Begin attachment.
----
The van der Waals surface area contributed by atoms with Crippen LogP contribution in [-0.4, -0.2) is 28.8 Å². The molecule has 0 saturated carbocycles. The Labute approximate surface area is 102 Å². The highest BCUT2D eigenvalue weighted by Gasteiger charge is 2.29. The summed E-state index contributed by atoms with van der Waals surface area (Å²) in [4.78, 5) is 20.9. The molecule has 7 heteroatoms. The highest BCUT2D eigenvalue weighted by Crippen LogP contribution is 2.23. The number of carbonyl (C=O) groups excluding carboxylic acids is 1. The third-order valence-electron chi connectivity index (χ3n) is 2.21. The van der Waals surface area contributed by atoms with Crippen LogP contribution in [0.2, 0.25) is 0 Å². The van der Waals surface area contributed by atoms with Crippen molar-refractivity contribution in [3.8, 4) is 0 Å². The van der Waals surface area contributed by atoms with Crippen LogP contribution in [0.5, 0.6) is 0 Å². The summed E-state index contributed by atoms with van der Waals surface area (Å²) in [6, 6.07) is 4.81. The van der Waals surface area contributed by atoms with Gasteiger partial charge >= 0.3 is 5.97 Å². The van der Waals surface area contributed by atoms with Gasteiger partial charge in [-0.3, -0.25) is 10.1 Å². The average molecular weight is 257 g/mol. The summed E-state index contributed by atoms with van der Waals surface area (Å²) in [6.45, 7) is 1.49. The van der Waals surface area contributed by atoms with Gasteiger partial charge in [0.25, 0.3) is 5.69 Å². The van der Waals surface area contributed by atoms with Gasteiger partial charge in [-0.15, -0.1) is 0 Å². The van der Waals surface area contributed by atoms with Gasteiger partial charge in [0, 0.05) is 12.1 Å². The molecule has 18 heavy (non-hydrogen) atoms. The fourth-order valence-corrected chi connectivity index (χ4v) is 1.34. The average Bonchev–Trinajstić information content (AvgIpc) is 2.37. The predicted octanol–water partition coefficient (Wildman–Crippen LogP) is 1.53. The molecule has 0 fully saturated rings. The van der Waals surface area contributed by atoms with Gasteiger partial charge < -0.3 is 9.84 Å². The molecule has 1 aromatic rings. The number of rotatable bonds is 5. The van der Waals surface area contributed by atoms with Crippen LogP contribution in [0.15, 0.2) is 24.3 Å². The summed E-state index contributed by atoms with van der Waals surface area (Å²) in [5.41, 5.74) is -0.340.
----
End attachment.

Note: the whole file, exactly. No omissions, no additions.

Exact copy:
The van der Waals surface area contributed by atoms with Crippen LogP contribution in [-0.4, -0.2) is 28.8 Å². The molecule has 0 saturated carbocycles. The Labute approximate surface area is 102 Å². The highest BCUT2D eigenvalue weighted by Gasteiger charge is 2.29. The summed E-state index contributed by atoms with van der Waals surface area (Å²) in [4.78, 5) is 20.9. The molecule has 7 heteroatoms. The highest BCUT2D eigenvalue weighted by Crippen LogP contribution is 2.23. The number of carbonyl (C=O) groups excluding carboxylic acids is 1. The third-order valence-electron chi connectivity index (χ3n) is 2.21. The van der Waals surface area contributed by atoms with Crippen LogP contribution in [0.2, 0.25) is 0 Å². The van der Waals surface area contributed by atoms with Crippen molar-refractivity contribution in [3.8, 4) is 0 Å². The van der Waals surface area contributed by atoms with Crippen LogP contribution in [0.5, 0.6) is 0 Å². The summed E-state index contributed by atoms with van der Waals surface area (Å²) in [6, 6.07) is 4.81. The van der Waals surface area contributed by atoms with Gasteiger partial charge >= 0.3 is 5.97 Å². The van der Waals surface area contributed by atoms with Gasteiger partial charge in [-0.3, -0.25) is 10.1 Å². The average molecular weight is 257 g/mol. The summed E-state index contributed by atoms with van der Waals surface area (Å²) in [6.45, 7) is 1.49. The van der Waals surface area contributed by atoms with Gasteiger partial charge in [0.25, 0.3) is 5.69 Å². The van der Waals surface area contributed by atoms with Gasteiger partial charge in [-0.15, -0.1) is 0 Å². The van der Waals surface area contributed by atoms with Gasteiger partial charge in [0, 0.05) is 12.1 Å². The molecule has 18 heavy (non-hydrogen) atoms. The fourth-order valence-corrected chi connectivity index (χ4v) is 1.34. The average Bonchev–Trinajstić information content (AvgIpc) is 2.37. The predicted octanol–water partition coefficient (Wildman–Crippen LogP) is 1.53. The molecule has 0 fully saturated rings. The van der Waals surface area contributed by atoms with Gasteiger partial charge < -0.3 is 9.84 Å². The molecule has 1 aromatic rings. The number of rotatable bonds is 5. The van der Waals surface area contributed by atoms with Crippen LogP contribution in [0.15, 0.2) is 24.3 Å². The summed E-state index contributed by atoms with van der Waals surface area (Å²) in [5.41, 5.74) is -0.340.